Wednesday, May 29, 2019

University of Oklahoma for Two Decades Submitted False Data for U.S. News and World Report College Rankings

If anyone thinks the University of Oklahoma is the only higher education institution doing this, I have a bridge to sell you:
(CNN)The company that makes the annual Best Colleges rankings said that the University of Oklahoma gave "inflated" data on its alumni giving rates for two decades. 
U.S. News and World Report, which produces the coveted Best Colleges said Oklahoma would be listed as unranked in its 2019 edition because of the false data, which stretched back to 1999.
rankings,
For the 2019 Best Colleges rankings, the university originally said its two-year alumni giving rate was 14% but later informed U.S. News that the correct number is 9.7%, the magazine said. 
The false data affected Oklahoma's placement in the national universities, best value schools, top public schools, best colleges for veterans and A-plus schools for B students rankings and lists, U.S. News said. 
The rankings are based largely on data provided by the universities, such as graduation rates, class sizes and standardized test scores of students. Alumni giving rates make up 5% of the rankings formula because "giving measures student satisfaction and post-graduate engagement," U.S. News writes in its methodology.
    The trouble has always been that there is no good audit mechanism for ascertaining the honesty of the data submitted by these colleges and universities. Combine that lack of oversight with a tremendous competitive pressure for the schools to submit data that makes them look good and you have a recipe for fudging the numbers.

    I went through a similar thing when I tried to get information to support the employment claims of my alma mater, Indiana University School of Law at Indianapolis (now, unfortunately, called the "McKinney School of Law").  I wrote about it on this blog 10 years ago:

    Part of the rankings of law schools is based on employment numbers of graduates, both the average salary and the level of employment. Law schools have for years gone back and forth competing to see who can phony the employment numbers the most. If you want a good laugh, go to a practicing attorney and tell the attorney what the law school is claiming regarding first year salaries and unemployment figures.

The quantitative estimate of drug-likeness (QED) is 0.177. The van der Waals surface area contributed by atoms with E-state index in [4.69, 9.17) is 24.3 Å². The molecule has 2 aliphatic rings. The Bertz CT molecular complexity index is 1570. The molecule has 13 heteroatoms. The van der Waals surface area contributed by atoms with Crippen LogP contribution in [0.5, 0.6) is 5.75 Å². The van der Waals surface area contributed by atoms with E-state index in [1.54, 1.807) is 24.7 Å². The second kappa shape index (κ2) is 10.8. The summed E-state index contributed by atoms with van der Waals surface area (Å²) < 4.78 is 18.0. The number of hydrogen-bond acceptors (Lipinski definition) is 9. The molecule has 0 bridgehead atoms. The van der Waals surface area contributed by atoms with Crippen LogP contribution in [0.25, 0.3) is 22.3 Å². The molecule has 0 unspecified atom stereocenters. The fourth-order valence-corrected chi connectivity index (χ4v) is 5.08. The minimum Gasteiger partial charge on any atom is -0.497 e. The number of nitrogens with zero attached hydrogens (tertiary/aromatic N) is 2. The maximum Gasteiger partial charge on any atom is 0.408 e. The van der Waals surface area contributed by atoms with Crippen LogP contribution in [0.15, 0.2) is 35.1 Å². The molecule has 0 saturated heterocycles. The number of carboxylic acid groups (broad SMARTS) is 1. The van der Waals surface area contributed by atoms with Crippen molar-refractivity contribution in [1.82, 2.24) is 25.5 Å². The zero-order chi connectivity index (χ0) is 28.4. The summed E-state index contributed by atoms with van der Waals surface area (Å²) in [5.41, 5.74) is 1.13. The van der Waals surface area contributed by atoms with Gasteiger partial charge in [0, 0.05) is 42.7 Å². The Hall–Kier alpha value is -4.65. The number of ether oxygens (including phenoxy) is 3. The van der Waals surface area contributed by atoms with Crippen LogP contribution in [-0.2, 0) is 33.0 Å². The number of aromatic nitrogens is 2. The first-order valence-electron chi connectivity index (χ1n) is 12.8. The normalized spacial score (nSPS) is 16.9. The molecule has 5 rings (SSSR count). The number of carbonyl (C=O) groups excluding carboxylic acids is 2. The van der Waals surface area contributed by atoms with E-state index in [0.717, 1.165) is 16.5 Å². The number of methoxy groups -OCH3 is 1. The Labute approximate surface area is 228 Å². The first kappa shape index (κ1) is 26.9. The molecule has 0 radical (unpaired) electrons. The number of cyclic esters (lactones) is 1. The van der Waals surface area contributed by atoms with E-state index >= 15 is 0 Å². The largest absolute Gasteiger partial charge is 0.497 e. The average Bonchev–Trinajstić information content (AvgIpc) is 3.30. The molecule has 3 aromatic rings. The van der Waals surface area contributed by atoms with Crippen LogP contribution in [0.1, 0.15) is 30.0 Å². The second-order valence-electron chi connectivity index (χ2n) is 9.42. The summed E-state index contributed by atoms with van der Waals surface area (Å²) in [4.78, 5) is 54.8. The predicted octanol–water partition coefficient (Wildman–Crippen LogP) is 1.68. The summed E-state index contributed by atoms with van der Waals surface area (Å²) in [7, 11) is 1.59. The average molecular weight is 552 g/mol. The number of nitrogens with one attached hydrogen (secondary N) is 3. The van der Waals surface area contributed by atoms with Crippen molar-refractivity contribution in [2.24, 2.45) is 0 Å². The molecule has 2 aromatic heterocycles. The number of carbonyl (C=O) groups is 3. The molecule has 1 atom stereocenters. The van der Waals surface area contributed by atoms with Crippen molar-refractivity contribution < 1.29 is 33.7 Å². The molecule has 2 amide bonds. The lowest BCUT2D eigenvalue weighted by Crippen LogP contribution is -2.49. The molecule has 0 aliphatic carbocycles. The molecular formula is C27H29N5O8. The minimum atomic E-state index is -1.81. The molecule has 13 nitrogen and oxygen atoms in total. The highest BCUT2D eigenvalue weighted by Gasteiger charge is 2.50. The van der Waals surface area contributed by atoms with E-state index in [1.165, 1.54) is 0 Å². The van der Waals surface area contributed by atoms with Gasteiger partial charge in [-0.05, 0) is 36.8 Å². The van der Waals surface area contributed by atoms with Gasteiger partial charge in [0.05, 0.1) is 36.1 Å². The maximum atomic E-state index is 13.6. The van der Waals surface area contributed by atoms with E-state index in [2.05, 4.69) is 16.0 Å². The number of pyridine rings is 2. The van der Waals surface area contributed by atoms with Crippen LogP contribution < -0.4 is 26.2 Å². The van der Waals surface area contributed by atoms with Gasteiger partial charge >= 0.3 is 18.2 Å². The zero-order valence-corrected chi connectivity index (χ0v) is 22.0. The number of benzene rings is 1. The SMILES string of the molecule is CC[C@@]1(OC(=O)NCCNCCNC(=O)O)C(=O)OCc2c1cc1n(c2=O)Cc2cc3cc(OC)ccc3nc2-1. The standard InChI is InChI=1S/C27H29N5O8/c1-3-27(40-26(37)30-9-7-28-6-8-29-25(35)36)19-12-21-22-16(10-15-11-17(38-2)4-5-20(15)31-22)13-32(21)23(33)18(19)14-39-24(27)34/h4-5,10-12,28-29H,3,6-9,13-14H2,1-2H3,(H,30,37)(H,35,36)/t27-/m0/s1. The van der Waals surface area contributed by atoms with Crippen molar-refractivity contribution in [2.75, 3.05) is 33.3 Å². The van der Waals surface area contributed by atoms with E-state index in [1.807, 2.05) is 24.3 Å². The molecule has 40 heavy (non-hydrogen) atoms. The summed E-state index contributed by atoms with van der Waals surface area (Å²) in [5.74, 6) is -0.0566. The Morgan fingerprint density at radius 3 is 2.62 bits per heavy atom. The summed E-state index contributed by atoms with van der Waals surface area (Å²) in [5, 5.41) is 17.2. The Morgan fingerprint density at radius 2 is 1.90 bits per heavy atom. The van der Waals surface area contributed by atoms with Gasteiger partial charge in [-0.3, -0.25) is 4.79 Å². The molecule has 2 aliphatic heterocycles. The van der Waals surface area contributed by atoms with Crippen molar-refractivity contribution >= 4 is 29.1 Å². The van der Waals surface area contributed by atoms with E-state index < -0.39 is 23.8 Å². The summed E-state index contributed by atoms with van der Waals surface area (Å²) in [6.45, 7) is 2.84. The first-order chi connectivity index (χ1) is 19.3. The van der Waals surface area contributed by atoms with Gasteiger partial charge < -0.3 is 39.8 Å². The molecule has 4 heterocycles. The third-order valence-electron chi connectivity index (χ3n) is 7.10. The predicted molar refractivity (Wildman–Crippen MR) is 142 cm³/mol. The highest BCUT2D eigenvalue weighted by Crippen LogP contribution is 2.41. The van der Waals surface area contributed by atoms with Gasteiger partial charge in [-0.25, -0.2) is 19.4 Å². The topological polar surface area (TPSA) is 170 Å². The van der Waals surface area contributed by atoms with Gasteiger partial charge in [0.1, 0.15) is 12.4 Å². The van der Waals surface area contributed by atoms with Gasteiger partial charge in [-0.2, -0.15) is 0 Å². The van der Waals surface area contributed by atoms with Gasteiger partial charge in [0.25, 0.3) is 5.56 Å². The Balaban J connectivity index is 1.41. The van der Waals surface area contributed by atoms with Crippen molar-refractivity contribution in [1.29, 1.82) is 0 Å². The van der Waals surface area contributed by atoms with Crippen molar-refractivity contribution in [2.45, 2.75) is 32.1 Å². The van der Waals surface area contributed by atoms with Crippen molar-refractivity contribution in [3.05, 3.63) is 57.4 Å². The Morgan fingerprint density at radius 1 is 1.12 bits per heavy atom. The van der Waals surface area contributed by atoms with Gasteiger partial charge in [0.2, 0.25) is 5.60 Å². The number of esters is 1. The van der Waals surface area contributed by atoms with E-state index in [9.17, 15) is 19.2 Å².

My alma mater? Indiana University School of Law - Indianapolis claims in their 2007 report that over 96% of graduates have a full-time job within 9 months and the average salary for a first year attorney in Indianapolis makes an average of $75,000 a year. Wow. That sounds pretty good.
    You have lies, damn lies, and then you have the employment statistics provided by law schools. Unfortunately too many people read those numbers and believe them rather than talk to actual practicing attorneys about what the job market is really like. Those law students borrow tons of money, sometimes in six digits, only to graduate finding jobs that pay $35,000 a year, that is assuming the new lawyer is lucky enough to even find a job. Law school debt is non-dischargeable in bankruptcy so the graduate is going to have that noose of debt around his or her neck for quite some time.
    Several years ago, I asked for open records requests from IU-Indy regarding the data used to back up the employment numbers claimed by the school. IU refused to provide the documents - surveys of attorneys - claiming they are confidential. The objection was over broad...all the school had to do was redact the confidential information on the document.
    Unfortunately, there is no audit of the data used by law schools to arrive at their employment numbers. The American Bar Association and U.S. News & World Report simply accept the phony numbers as valid. Any law school not playing the game of submitting inflated employment numbers is destined to see their school fall in the rankings.

    The law school employment statistics are based on surveys sent to graduates 9 months after leaving law school school.  I remember during my attempt to get redacted versions of those surveys several years ago that a university official said that when graduates don't return their survey, Indiana University estimates the former students' salary for the report.   Not had that confirmed by others.  How the university uses the surveys to develop the stats submitted to the ABA  is a closely guarded secret.

    Since I wrote the above piece in 2009, the ABA has changed the way law school employment data has been reported.  One change is that more employment categories have been created in an attempt to clarify the actual value of a J.D. in securing employment. Formerly, law schools were claiming credit for graduates who were working non-legal jobs for which the J.D. was of no help.   This included law school graduates working retail and at fast food establishments. 

    In preparing this story, I also looked at the 2018 Indiana University at Indianapolis Law School employment report.  In it I do not see the average salaries of recent law school graduates listed anymore.  Not sure if that is reported elsewhere.  If the posting of these fake average salaries has ceased, then that would certainly be a positive development.  Law schools have been years lying to prospective students about the employment prospects and salaries they can expect upon graduation.

    1 comment:

    True Republican said...

    Thanks for continuing your blog Paul. Gary Welsh is smiling down on us. We shall overcome!